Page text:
Packed House Voices School Levy Concerns
MOUNDSVILLE – In November, Marshall County voters chose to continue paying for an excess levy to support the county’s schools.
During a meeting of the Marshall County Board of Education on Tuesday, an overflow crowd of more than 50 people applauded as county resident Jim Thomas asked board members to hold up their end of the deal.
Thomas pointed out the excess levy asked for $16,769,794 in additional funds for operation of the district. Thomas said in voting to approve that amount, he and other voters like him were considering the potential additional revenue the county and board would see once assessments for the 2013 tax year were outlined. Released earlier this year and finalized last week, those assessments will bring an additional $605 million into the county compared to last year.
Taking those assessments into consideration, Thomas asked the board to lower its levy rate to 72 percent – the rate at which the $16 million would be collected.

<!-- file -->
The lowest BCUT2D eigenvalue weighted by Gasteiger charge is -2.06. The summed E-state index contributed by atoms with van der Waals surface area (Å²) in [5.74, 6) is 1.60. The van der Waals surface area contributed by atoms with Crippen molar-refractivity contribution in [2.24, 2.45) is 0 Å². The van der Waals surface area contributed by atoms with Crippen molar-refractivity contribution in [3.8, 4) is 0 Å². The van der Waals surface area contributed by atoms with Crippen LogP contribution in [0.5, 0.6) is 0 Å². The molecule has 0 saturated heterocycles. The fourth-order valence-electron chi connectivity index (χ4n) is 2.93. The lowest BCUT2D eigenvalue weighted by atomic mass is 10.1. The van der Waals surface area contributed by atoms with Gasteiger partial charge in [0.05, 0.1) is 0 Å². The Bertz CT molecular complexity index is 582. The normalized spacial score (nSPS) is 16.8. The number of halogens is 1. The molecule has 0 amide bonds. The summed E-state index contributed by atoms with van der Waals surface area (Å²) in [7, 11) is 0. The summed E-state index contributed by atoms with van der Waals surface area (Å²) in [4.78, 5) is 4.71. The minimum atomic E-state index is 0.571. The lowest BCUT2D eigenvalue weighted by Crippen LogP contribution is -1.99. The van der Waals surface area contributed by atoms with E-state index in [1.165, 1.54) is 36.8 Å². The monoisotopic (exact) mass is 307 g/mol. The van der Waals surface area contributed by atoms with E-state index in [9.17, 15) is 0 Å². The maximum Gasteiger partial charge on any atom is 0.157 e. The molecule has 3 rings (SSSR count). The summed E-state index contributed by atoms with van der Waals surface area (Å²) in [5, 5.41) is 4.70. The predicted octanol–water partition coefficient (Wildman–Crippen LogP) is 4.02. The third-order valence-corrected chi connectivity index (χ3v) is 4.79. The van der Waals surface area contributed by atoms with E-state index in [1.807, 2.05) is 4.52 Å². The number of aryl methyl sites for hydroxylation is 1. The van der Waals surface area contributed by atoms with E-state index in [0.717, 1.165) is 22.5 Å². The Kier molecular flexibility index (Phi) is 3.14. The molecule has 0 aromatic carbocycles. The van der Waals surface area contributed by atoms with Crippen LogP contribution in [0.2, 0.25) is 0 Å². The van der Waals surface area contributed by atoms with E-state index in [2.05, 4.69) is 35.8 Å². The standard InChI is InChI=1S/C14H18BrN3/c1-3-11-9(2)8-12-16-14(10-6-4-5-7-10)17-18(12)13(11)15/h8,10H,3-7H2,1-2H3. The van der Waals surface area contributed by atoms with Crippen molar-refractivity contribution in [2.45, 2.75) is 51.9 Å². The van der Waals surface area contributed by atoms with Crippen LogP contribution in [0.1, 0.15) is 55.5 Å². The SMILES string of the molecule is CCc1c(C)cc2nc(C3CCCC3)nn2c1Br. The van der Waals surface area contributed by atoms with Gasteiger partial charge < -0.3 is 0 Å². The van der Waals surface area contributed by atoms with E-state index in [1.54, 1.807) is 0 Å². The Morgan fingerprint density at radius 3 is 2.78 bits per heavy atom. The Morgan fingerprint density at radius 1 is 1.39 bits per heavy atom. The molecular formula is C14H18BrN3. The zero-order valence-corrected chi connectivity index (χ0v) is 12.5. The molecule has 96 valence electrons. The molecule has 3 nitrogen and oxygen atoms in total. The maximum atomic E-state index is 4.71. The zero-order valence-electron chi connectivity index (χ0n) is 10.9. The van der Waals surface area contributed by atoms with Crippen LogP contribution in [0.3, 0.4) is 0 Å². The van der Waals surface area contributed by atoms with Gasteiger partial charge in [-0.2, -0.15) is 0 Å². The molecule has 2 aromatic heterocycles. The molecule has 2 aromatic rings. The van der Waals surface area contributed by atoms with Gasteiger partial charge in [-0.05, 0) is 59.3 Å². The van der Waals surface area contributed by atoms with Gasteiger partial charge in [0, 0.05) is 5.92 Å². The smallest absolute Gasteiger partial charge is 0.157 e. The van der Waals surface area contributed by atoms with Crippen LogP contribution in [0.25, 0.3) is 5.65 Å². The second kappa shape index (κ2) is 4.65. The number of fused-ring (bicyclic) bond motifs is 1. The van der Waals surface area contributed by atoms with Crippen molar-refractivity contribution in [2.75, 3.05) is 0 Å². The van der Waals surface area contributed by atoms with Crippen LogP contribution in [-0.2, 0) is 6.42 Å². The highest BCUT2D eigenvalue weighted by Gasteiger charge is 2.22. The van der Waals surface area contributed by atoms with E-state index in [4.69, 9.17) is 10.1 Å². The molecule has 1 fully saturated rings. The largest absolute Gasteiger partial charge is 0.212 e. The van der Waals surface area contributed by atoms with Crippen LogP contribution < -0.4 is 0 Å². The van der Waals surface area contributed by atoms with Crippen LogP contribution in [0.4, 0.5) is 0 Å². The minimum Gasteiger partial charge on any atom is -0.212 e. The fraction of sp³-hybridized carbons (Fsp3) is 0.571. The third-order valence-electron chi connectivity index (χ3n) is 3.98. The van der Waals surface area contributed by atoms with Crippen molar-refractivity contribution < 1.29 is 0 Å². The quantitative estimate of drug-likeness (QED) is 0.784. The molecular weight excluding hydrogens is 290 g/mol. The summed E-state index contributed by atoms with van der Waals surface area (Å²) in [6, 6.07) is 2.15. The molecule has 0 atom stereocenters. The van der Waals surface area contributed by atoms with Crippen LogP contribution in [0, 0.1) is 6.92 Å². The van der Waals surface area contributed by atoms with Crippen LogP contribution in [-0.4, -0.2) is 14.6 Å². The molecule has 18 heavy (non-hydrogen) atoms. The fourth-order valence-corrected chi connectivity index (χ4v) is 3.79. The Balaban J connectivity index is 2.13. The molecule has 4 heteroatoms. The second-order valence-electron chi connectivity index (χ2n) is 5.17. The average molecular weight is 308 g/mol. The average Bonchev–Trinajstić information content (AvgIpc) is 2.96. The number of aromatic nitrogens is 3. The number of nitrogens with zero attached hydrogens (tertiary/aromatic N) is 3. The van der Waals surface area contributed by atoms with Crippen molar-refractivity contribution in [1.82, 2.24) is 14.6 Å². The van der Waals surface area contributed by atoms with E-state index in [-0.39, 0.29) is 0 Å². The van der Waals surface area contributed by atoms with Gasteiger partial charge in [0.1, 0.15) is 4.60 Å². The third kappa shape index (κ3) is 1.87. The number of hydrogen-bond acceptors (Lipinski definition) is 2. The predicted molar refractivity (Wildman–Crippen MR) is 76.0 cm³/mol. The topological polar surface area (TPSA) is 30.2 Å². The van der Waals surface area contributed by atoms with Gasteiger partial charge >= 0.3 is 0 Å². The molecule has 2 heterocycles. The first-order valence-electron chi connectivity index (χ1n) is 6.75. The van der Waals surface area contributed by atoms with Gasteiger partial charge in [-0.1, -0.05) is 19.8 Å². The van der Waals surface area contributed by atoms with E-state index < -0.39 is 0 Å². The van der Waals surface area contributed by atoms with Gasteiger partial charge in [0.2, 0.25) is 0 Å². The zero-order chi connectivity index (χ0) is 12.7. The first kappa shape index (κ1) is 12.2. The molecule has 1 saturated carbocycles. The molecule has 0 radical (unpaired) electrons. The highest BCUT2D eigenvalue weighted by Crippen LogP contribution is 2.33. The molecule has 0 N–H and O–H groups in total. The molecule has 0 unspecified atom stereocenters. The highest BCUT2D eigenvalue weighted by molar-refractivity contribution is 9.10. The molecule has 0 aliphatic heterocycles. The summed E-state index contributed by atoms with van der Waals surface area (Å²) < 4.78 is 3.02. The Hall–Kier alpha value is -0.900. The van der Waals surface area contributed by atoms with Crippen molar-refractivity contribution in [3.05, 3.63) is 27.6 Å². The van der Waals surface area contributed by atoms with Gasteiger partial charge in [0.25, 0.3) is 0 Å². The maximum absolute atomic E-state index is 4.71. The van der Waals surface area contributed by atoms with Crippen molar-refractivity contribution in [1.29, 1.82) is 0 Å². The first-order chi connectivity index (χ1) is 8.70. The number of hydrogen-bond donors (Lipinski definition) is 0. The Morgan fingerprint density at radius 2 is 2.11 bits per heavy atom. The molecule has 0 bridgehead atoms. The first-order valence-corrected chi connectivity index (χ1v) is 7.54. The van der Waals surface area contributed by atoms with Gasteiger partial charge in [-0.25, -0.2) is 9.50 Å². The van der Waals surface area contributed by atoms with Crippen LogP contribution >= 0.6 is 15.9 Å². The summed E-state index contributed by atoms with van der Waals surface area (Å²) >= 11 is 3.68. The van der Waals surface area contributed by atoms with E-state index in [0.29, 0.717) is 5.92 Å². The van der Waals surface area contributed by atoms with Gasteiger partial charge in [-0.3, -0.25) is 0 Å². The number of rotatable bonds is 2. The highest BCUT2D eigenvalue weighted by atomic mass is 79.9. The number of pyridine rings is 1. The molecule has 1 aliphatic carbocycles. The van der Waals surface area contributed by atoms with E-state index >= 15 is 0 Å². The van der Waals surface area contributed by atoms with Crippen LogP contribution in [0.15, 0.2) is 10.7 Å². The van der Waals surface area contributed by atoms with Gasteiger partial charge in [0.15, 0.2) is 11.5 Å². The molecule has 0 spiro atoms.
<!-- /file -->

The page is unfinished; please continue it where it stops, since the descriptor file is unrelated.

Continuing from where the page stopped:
“We wanted you to have that” excess money, Thomas said. “But we don’t want you to have any more. You had to have that much, we agreed to it, now we want you to agree to it, too.”
The board did not lower its levy rate based on 2012 assessed values, which saw a $335 million increase over the previous year. That led Marshall County Assessor Chris Kessler to call on the board to seriously consider lowering its rate for 2013. Although no member of the board directly addressed the levy rate, Superintendent Fred Renzella previously said the board promised to consider lowering the levy rate if voters chose to pass the excess levy.
Some members of the large crowd also voiced frustration over the modified school calendar at Cameron high and elementary schools, as well as uncertainty over the district’s Suzuki strings program. Parents, students and instructor Janet Sparks voiced their displeasure after hearing rumblings in the community that the accelerated strings program would be eliminated or combined with the district’s regular strings program upon Sparks’ retirement in the next few years.
However, Board of Education President Roger Lewicki said it was the first he or any members of the board had heard of such a decision.
“We have never had discussion to eliminate the program,” Lewicki said to applause. “We have no intentions of eliminating this program.”
The board also met behind closed doors for 20 minutes Tuesday to discuss a financial matter.